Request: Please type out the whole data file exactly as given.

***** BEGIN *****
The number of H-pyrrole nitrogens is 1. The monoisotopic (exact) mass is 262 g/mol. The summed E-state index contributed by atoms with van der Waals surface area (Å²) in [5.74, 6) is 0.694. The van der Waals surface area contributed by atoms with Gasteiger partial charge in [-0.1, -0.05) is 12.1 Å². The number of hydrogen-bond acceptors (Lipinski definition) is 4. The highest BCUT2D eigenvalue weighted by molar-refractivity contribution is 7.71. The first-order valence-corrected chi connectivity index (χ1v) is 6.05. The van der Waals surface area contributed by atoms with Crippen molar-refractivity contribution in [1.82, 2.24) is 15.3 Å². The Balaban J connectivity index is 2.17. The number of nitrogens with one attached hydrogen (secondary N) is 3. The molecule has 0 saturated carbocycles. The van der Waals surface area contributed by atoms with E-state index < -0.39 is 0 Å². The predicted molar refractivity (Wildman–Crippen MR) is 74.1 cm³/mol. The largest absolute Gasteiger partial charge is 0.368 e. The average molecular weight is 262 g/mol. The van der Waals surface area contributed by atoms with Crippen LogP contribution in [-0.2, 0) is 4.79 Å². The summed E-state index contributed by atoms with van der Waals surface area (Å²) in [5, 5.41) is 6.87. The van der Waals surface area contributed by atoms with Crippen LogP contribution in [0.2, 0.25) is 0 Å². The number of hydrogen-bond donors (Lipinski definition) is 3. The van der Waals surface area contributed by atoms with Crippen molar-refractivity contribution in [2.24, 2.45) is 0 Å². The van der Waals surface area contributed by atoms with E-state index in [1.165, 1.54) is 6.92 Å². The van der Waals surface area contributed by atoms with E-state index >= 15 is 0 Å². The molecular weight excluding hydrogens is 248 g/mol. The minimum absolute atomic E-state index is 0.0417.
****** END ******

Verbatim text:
The number of H-pyrrole nitrogens is 1. The monoisotopic (exact) mass is 262 g/mol. The summed E-state index contributed by atoms with van der Waals surface area (Å²) in [5.74, 6) is 0.694. The van der Waals surface area contributed by atoms with Gasteiger partial charge in [-0.1, -0.05) is 12.1 Å². The number of hydrogen-bond acceptors (Lipinski definition) is 4. The highest BCUT2D eigenvalue weighted by molar-refractivity contribution is 7.71. The first-order valence-corrected chi connectivity index (χ1v) is 6.05. The van der Waals surface area contributed by atoms with Crippen molar-refractivity contribution in [1.82, 2.24) is 15.3 Å². The Balaban J connectivity index is 2.17. The number of nitrogens with one attached hydrogen (secondary N) is 3. The molecule has 0 saturated carbocycles. The van der Waals surface area contributed by atoms with E-state index < -0.39 is 0 Å². The predicted molar refractivity (Wildman–Crippen MR) is 74.1 cm³/mol. The largest absolute Gasteiger partial charge is 0.368 e. The average molecular weight is 262 g/mol. The van der Waals surface area contributed by atoms with Crippen LogP contribution in [-0.2, 0) is 4.79 Å². The summed E-state index contributed by atoms with van der Waals surface area (Å²) in [5, 5.41) is 6.87. The van der Waals surface area contributed by atoms with Crippen LogP contribution in [0.2, 0.25) is 0 Å². The number of hydrogen-bond donors (Lipinski definition) is 3. The van der Waals surface area contributed by atoms with Crippen molar-refractivity contribution in [2.24, 2.45) is 0 Å². The van der Waals surface area contributed by atoms with E-state index in [1.165, 1.54) is 6.92 Å². The van der Waals surface area contributed by atoms with E-state index >= 15 is 0 Å². The molecular weight excluding hydrogens is 248 g/mol. The minimum absolute atomic E-state index is 0.0417.